Accounting Principles

Commentary

It is well accepted that generally accepted accounting principles, or other accepted business practices, may be accorded significant weight in the determination of a taxpayer's income in the absence of specific statutory guidance to the contrary. These authorities are discussed under Section 9. On this page, we refer to authorities on the potential relevance (or lack thereof) of accounting principles in the interpretation of other statutory provisions.

Sometimes, a statutory provision may be dealing with the recognition or measurement of what essentially is an accounting concept. In these situations, substantial weight likely will be given to the application of generally accepted accounting principles to the facts in question. Examples include the deduction of an allowance for doubtful or bad debts (Coppley Noyes), the determination of the various accounting measures upon which capital tax is computed (Canfor) and the allocation of income between two jurisdictions (British Yukon). However, even in the interpretation of statutory provisions such as these, it is likely, in view of what the courts have stated in describing the potential relevance of generally accepted accounting principles in the determination of profit under Section 9 (see Canderel), that the application of a statutory provision to any particular set of facts is ultimately a question of law and that expert evidence as to accounting practices or principles cannot be determinative.

It is likely that significantly less weight will be given to accounting principles or practices where the measurement or determination in question can be made by applying principles that already have been developed in an extensive line of jurisprudence. Two examples are the determination whether an expenditure is on income or a capital account (MHL Holdings and International Nickel, Cf. Stearns Catalytic and Edmonton Plaza) and the determination of the cost of an asset (Consumers' Gas). Taxpayers generally have been unsuccessful in arguing that substantial weight should be given to the recognition of an amount as a liability for accounting purposes in seeking to establish that an expense that has been incurred for income tax purpose. Not only is there significant jurisprudence on when a cost or expenses is incurred (for the purposes of ss.20(1)(a), 18(1)(a) and 18(1)(e)) but also the accounting tests used in determining whether a liability should be recognized on a balance sheet appear to be quite different from the income tax tests. See TNT, Sears, Cummings, Lipper and Foothills.

Cases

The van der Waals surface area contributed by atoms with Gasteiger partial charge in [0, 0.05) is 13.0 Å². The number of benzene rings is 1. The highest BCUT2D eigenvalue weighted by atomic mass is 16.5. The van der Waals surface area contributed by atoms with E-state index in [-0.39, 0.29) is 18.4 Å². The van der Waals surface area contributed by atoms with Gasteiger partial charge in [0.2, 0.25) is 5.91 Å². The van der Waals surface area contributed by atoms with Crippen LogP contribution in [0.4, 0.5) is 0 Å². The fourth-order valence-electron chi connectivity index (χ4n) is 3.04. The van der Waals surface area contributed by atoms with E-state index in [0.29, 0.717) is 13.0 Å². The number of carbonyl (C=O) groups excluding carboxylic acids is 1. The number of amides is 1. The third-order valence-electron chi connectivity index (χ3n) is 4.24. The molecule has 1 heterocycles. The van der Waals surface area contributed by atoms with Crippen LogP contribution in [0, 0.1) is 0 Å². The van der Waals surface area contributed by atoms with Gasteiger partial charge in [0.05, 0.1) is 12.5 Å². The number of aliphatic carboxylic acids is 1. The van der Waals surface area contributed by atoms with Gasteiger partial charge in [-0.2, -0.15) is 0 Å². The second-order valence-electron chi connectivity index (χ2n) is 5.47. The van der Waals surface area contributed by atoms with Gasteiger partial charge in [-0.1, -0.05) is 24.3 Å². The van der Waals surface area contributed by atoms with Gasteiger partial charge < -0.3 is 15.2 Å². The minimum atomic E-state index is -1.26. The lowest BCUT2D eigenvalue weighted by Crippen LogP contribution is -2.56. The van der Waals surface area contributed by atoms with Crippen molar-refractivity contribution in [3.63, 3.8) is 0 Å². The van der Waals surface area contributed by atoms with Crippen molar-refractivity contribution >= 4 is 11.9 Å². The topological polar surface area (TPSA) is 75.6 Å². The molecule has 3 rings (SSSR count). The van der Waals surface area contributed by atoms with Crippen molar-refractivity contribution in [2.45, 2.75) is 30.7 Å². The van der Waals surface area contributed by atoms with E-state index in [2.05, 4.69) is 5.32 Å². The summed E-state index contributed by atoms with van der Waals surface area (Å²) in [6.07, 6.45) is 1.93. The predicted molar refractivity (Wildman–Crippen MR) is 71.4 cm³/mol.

Romar v. Canada, 2010 DTC 5076 [at 6816], 2009 FCA 48

Two Ontario partnerships of which the taxpayers were members paid for research to be carried out on their behalf by a Brazilian research corporation, in part, by issuing notes to the research corporation denominated in Brazilian currency and payable in annual installments commencing seven years hence.

The amount of the expenditures made by the partnerships should be determined, in light of generally accepted accounting principles on the basis of substantially discounting the value of the notes given that the interest rates borne by the notes were substantially lower than prevailing Brazilian interest rates (which, in turn, reflected high rates of inflation).

Locations of other summaries Wordcount
Tax Topics - Income Tax Act - Section 37 - Subsection 37(2) 101

Coppley Noyes & Randall Ltd. v. The Queen, 91 DTC 5291 (FCTD), varied on appeal 93 DTC 5196, 5508 (FCA).

Before going on to affirm the deductibility under s. 20(1)(l) of an allowance for doubtful accounts which the taxpayer had taken for tax and financial statement purposes, Reed J. stated (p. 5297):

"... in determining a reserve for doubtful debts, the principal factors that are used for the preparation line.gifl statements, as governed by the generally accepted accounting principles approved by the Canadian Institute of Chartered Accountants, are applicable, unless: (1) the Income Tax Act expressly requires otherwise or (2) the Income Tax Act implicitly requires otherwise."

The Queen v. Foothills Pipe Lines (Yukon) Ltd., 90 DTC 6160 (FCA)

Because it was a question of law whether the taxpayer's obligation to effectively repay special charges which it had made to shippers in certain events was a liability, the evidence of experts on this issue was not conclusive.

Stearns Catalytic Ltd. v. The Queen, 90 DTC 6286 (FCTD)

Considerable weight was given to accounting evidence, to the effect that a stock of spare parts constituted fixed assets for accounting purposes rather than inventory, in determining that such parts constituted capital property for income tax purposes.

Macmillan Bloedel Ltd. v. The Queen, 90 DTC 6219 (FCTD)